Paper 88 (Research track)

Leveraging the Dynamic Changes from Items to Improve Recommendation

Author(s): Zongze Jin, Yun Zhang, Weimin Mu, Weiping Wang, Hai Jin

Full text: submitted version

Abstract: User-generated reviews contain rich information, which has been ignored by most of recommender systems. Recently, some recommender systems using reviews with deep learning techniques have demonstrated that they can potentially alleviate the sparsity problem and improve the quality of recommendation. However, they only consider the dynamic interests from users but ignoring the changed properties of items. In this paper, we present a deep model which can capture not only the common users’ behaviors, the changed users’ interests and fundamental item properties, but also the changed properties of items. Experimental results conducted on a variety of datasets demonstrate that our model significantly outperforms all baseline recommender systems.

Keywords: Recommender System; Dynamic Item Reviews; Deep Learning

Decision: reject

Review 1 (by anonymous reviewer)

(RELEVANCE TO ESWC) The usage of reviews to provide further details to a recommender system is in line with the topic of this conference.
(NOVELTY OF THE PROPOSED SOLUTION) The idea is interesting, however there are some conceptual errors (see below).
(CORRECTNESS AND COMPLETENESS OF THE PROPOSED SOLUTION) See below.
(EVALUATION OF THE STATE-OF-THE-ART) Related word provides the necessary tools to understand the topic and challenge addressed in the paper.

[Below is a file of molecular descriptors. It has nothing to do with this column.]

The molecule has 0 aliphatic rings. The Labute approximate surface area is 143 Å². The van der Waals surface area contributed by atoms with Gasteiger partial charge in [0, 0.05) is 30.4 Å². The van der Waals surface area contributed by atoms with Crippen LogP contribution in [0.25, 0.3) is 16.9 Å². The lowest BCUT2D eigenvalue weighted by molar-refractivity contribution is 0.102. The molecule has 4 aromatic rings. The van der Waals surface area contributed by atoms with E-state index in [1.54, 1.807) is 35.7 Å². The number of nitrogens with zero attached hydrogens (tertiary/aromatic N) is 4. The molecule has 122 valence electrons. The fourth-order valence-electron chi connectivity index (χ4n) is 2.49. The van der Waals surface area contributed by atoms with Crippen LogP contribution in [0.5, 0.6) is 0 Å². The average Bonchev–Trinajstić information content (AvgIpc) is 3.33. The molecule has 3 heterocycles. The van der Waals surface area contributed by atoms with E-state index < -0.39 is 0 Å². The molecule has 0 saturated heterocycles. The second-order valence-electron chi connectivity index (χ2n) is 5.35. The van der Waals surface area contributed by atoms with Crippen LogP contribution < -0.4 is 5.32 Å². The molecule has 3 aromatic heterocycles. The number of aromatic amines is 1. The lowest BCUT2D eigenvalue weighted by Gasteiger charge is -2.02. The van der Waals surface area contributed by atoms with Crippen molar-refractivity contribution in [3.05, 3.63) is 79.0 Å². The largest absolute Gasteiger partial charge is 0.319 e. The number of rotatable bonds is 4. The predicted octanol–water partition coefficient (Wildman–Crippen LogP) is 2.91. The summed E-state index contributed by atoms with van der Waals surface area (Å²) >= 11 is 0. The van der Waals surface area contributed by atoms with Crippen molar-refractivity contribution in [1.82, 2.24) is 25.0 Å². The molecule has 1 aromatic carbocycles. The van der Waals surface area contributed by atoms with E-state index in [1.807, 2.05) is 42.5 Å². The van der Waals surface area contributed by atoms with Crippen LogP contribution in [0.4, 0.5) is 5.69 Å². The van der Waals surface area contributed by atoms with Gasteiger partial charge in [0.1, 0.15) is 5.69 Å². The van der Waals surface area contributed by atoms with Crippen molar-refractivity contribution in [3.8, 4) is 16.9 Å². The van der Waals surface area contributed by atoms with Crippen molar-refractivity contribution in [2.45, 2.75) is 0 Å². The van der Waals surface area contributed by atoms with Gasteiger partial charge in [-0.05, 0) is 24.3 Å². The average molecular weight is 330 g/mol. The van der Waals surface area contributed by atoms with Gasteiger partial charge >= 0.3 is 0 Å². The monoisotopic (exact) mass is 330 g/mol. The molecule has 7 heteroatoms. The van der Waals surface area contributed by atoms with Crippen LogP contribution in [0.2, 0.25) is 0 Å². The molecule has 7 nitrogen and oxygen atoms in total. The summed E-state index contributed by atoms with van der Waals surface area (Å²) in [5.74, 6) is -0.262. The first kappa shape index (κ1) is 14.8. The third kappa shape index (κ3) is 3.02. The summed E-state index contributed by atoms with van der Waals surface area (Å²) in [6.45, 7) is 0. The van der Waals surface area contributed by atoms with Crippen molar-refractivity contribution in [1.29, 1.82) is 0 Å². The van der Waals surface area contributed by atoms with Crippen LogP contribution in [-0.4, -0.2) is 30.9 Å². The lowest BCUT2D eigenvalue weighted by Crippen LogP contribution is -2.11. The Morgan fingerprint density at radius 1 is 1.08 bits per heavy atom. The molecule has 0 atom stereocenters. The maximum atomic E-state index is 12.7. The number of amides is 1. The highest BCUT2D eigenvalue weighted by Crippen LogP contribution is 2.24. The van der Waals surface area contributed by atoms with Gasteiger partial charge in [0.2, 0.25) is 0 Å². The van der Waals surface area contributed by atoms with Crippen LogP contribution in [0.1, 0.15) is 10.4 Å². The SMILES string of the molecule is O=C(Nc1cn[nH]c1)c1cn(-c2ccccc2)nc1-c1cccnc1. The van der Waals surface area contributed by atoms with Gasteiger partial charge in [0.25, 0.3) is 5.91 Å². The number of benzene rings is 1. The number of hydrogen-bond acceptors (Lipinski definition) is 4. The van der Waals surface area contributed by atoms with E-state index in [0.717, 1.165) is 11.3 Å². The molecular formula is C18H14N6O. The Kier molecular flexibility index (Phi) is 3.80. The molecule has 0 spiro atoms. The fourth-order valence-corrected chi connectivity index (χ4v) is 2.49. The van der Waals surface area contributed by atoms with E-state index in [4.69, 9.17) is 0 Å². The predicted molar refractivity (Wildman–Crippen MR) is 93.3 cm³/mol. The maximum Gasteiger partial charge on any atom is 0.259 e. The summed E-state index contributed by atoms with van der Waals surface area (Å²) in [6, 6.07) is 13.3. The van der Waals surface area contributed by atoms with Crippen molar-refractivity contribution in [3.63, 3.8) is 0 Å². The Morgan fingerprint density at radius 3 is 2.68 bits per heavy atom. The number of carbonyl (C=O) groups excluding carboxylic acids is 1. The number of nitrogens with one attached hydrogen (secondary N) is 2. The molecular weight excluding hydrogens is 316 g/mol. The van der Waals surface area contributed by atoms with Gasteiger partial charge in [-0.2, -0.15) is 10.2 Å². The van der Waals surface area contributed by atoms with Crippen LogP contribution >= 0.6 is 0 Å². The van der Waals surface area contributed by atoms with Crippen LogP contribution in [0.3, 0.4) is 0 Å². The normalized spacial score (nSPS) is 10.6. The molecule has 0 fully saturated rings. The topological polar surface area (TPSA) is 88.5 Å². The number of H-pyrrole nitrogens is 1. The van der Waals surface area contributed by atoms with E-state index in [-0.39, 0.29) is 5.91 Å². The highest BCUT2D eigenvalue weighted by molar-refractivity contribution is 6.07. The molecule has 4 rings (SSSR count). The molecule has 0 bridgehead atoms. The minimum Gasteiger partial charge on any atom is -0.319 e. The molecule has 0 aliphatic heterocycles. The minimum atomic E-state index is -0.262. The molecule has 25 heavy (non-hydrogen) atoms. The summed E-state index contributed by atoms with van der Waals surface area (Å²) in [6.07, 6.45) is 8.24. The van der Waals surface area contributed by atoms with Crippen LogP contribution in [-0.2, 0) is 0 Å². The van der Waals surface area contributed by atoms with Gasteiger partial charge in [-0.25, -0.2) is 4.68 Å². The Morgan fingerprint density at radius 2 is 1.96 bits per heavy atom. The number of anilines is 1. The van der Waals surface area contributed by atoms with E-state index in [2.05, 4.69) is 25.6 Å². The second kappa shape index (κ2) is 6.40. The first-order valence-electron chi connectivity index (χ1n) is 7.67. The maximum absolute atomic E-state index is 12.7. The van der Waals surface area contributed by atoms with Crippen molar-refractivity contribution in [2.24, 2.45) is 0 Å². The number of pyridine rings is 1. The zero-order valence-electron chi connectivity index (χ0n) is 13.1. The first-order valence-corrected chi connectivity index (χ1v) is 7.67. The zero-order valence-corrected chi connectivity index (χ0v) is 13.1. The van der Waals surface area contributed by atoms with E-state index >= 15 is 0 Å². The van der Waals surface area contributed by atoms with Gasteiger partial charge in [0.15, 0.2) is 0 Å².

(DEMONSTRATION AND DISCUSSION OF THE PROPERTIES OF THE PROPOSED APPROACH) Clear demonstration and discussion of the proposed approach.
(REPRODUCIBILITY AND GENERALITY OF THE EXPERIMENTAL STUDY) 2 datasets are publicly available. 1 was created by authors and enough details about its creation have been reported, however the final dataset has not been shared. 
Clear evaluation metrics.
The implementation is sufficiently described however there are some lacks in the parameter optimization what makes the full reproducibility at risk.
(OVERALL SCORE) The authors propose a recommender system based on a deep learning architecture designed to exploit textual reviews about the items. While in previous works researchers have only investigated the temporal evolution of users' preferences, authors claim that it is necessary to also consider the dynamic changes that could occur to the items. The proposed architecture combines a CNN and an LSTM network for modeling the users with another CNN and LSTM network for modeling the items. This solution was validated with an empirical experiment and it systematically achieved the best results.
Even if the idea is very interesting and the usage of reviews is in line with the topic of this conference, the paper presents several issues that make its publication unadvisable.